In my civilian life, I'm a software developer. Those who lack proficiency with computers assume that I'm something of a wizard. Alas, I do not possess any magical powers.
When you distil it down, I am paid to solve problems. I do so in a very specific way: by translating the requirements of the business into pieces of code that can be repeatedly executed by a computer.
It might seem obvious that to solve a problem, one must first define it. The business is really good at creating a wish list: they desire an application with such-and-such a set of features. But, in the midst of all of the excitement about features, they often lose sight of the problem they are trying to solve. We may end up creating an application with all the bells and whistles which nonetheless fails to meet the needs of the users.
So we find, curiously enough, that the end is a very good place to start. It is the same with ethics. Before we can determine whether something is good or evil, we must know the end to which man ought to be directed.
As obvious as this seems, that's not the way we speak about ethics. We speak not of ends, but means. If we wish to engage in a particular act, we will insist that this behavior doesn't affect anyone else. If we desire to sanction a particular act, we will appeal to some nebulous moral majority. One wouldn't want to be caught on the wrong side of history.
For our purposes, it is not essential that I posit an entire teleology. It is enough to insist that the good of man requires that he be alive. Said otherwise, his life is a good. In our decadent times, such a modest proposal might be considered controversial, but it will have to do for now.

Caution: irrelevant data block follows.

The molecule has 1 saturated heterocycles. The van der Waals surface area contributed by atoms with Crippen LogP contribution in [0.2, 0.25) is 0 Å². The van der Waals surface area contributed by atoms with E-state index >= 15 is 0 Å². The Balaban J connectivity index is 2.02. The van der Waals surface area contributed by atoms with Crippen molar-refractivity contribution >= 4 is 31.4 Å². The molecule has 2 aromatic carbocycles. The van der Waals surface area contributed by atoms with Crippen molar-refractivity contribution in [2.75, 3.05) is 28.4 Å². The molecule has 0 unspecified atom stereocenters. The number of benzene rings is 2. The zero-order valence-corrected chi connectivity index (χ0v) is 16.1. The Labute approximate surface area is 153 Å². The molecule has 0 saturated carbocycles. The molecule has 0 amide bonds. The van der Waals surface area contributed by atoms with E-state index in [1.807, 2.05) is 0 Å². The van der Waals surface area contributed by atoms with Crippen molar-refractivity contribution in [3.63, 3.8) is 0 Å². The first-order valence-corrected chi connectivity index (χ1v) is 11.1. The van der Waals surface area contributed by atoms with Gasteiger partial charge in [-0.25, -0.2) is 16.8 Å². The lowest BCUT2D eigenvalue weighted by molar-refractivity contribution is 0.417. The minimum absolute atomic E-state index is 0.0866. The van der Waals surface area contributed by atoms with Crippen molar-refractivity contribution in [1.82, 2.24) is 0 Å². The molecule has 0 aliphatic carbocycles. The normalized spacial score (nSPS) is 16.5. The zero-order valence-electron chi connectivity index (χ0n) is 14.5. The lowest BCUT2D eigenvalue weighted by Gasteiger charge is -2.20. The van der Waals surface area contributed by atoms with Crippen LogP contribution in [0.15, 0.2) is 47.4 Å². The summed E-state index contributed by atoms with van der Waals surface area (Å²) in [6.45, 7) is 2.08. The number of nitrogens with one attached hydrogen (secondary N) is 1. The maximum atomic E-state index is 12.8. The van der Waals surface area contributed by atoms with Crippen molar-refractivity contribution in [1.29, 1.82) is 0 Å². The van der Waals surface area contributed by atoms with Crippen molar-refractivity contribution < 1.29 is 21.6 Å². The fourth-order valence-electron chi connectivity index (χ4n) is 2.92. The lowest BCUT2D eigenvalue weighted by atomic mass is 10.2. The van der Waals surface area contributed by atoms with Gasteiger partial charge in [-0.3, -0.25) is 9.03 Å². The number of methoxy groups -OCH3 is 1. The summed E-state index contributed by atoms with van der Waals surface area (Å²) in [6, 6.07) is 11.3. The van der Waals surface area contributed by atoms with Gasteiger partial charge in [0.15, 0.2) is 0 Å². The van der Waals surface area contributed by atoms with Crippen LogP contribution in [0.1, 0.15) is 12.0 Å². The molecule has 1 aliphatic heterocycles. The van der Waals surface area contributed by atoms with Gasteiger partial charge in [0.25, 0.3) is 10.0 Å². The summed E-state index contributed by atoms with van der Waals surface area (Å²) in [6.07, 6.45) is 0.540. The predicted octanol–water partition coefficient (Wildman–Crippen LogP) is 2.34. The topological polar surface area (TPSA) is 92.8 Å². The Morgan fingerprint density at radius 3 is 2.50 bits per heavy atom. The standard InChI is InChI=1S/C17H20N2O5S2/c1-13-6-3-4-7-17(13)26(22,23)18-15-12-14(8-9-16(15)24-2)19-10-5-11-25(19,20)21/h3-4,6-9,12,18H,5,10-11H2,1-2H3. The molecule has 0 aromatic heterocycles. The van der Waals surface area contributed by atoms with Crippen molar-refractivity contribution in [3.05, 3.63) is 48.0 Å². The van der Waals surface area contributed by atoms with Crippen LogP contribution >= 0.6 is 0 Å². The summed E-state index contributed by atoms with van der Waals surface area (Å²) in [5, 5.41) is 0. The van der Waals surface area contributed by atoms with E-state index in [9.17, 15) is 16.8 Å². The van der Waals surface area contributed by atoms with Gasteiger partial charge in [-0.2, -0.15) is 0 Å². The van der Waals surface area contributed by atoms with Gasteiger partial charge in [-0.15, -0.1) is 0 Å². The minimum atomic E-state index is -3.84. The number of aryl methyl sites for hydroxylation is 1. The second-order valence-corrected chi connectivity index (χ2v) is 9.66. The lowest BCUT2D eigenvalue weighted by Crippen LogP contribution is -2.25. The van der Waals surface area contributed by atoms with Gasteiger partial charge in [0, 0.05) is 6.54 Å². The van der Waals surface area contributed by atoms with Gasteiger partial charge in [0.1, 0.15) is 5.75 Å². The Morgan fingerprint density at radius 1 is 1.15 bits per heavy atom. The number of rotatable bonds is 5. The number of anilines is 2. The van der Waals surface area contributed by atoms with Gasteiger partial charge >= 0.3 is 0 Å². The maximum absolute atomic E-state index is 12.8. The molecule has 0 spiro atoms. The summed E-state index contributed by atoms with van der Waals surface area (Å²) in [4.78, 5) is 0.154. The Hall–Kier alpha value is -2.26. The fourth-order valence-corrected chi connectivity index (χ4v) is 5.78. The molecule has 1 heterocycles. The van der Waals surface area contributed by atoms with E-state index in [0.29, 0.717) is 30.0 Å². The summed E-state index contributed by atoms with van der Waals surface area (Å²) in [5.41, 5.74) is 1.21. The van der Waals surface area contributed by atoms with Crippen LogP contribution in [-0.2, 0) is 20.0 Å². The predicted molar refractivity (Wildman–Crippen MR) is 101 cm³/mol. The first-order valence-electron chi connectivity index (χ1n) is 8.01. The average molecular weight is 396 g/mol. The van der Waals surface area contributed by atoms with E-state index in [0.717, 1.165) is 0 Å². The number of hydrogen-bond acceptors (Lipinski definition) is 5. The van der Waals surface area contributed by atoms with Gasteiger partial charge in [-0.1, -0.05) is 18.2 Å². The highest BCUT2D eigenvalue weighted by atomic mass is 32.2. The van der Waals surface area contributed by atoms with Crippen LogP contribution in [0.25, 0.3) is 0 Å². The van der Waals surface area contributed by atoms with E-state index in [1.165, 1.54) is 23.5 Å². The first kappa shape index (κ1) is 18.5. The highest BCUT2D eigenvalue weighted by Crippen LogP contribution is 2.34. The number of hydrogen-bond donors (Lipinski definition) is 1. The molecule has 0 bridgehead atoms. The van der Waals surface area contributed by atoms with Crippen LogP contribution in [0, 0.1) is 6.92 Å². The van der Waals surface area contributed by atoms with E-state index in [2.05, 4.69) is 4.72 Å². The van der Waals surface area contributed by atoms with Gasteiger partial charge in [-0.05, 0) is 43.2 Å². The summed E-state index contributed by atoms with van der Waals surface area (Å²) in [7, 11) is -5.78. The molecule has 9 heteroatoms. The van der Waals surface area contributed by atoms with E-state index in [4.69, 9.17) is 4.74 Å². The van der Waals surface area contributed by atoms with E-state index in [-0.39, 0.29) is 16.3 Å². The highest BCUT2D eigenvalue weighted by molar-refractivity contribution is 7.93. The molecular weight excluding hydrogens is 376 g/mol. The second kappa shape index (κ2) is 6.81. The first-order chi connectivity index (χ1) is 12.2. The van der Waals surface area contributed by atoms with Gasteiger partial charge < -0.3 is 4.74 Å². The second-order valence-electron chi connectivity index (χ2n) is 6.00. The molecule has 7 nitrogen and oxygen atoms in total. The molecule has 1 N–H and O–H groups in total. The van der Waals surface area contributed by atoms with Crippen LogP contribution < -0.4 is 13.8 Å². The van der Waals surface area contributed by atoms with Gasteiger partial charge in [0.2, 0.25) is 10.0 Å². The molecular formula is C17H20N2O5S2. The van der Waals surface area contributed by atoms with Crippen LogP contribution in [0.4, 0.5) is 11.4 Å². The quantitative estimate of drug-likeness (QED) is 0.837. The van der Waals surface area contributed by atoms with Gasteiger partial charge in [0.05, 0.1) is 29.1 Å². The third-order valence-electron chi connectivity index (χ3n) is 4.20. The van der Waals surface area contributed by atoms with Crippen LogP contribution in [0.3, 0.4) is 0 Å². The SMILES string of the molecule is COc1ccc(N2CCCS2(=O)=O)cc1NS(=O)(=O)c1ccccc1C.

It follows from this end that there are behaviours that are not conducive to the good of man, most obviously, suicide. Some would insist that suicide "doesn't affect anyone else." In most cases, this is a lie, but even if it were true, this behavior would still be a moral evil since it acts against the good of man.
This is the manner in which we ought to think about ethics, but it is not the way in which we do so. As a result, our discussions fail to go anywhere.
Just as it is with ethics, so too with medicine. We can only know if a pill is good if we know that it will work towards the good of man. We can only recommend a procedure if we know that it too works towards that end. Reducing fever is conducive to the end of man; terminating a pregnancy is not.
Now, there are procedures that go wrong, just as there are medicine that fail to work. This is a separate point. If the fever fails to come down, we must seek a more effective means to this end.
If we keep the necessity of the end in mind, we will improve our ability to minimize our confusion, be it in business, ethics, or medicine.